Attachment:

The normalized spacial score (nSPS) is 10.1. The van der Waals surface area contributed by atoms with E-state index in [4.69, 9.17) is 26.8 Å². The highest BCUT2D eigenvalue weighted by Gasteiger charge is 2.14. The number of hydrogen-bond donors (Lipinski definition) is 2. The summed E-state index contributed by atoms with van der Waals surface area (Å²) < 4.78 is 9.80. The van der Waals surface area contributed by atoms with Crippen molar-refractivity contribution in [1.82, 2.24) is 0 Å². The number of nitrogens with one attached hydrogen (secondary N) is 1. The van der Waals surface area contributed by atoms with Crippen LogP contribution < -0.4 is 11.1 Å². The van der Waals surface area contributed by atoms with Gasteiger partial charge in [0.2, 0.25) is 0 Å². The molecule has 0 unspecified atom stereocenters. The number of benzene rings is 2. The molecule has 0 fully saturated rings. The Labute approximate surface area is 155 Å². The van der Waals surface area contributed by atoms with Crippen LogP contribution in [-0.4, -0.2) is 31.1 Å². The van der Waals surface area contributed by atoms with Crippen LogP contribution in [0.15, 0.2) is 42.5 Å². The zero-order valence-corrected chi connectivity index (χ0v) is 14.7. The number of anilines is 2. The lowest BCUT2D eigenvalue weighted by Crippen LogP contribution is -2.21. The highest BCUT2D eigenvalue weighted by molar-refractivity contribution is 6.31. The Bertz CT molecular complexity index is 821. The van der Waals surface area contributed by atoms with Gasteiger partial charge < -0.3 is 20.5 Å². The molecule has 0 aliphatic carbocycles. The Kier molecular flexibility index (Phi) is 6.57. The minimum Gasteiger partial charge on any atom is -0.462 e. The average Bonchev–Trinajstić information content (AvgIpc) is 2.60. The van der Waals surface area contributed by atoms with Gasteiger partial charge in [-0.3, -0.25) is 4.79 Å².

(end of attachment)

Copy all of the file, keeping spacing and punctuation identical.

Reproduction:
The normalized spacial score (nSPS) is 10.1. The van der Waals surface area contributed by atoms with E-state index in [4.69, 9.17) is 26.8 Å². The highest BCUT2D eigenvalue weighted by Gasteiger charge is 2.14. The number of hydrogen-bond donors (Lipinski definition) is 2. The summed E-state index contributed by atoms with van der Waals surface area (Å²) < 4.78 is 9.80. The van der Waals surface area contributed by atoms with Crippen molar-refractivity contribution in [1.82, 2.24) is 0 Å². The number of nitrogens with one attached hydrogen (secondary N) is 1. The van der Waals surface area contributed by atoms with Crippen LogP contribution < -0.4 is 11.1 Å². The van der Waals surface area contributed by atoms with Gasteiger partial charge in [0.2, 0.25) is 0 Å². The molecule has 0 unspecified atom stereocenters. The number of benzene rings is 2. The molecule has 0 fully saturated rings. The Labute approximate surface area is 155 Å². The van der Waals surface area contributed by atoms with Crippen LogP contribution in [-0.4, -0.2) is 31.1 Å². The van der Waals surface area contributed by atoms with Crippen LogP contribution in [0.15, 0.2) is 42.5 Å². The zero-order valence-corrected chi connectivity index (χ0v) is 14.7. The number of anilines is 2. The lowest BCUT2D eigenvalue weighted by Crippen LogP contribution is -2.21. The highest BCUT2D eigenvalue weighted by molar-refractivity contribution is 6.31. The Bertz CT molecular complexity index is 821. The van der Waals surface area contributed by atoms with Gasteiger partial charge < -0.3 is 20.5 Å². The molecule has 0 aliphatic carbocycles. The Kier molecular flexibility index (Phi) is 6.57. The minimum Gasteiger partial charge on any atom is -0.462 e. The average Bonchev–Trinajstić information content (AvgIpc) is 2.60. The van der Waals surface area contributed by atoms with Gasteiger partial charge in [-0.3, -0.25) is 4.79 Å².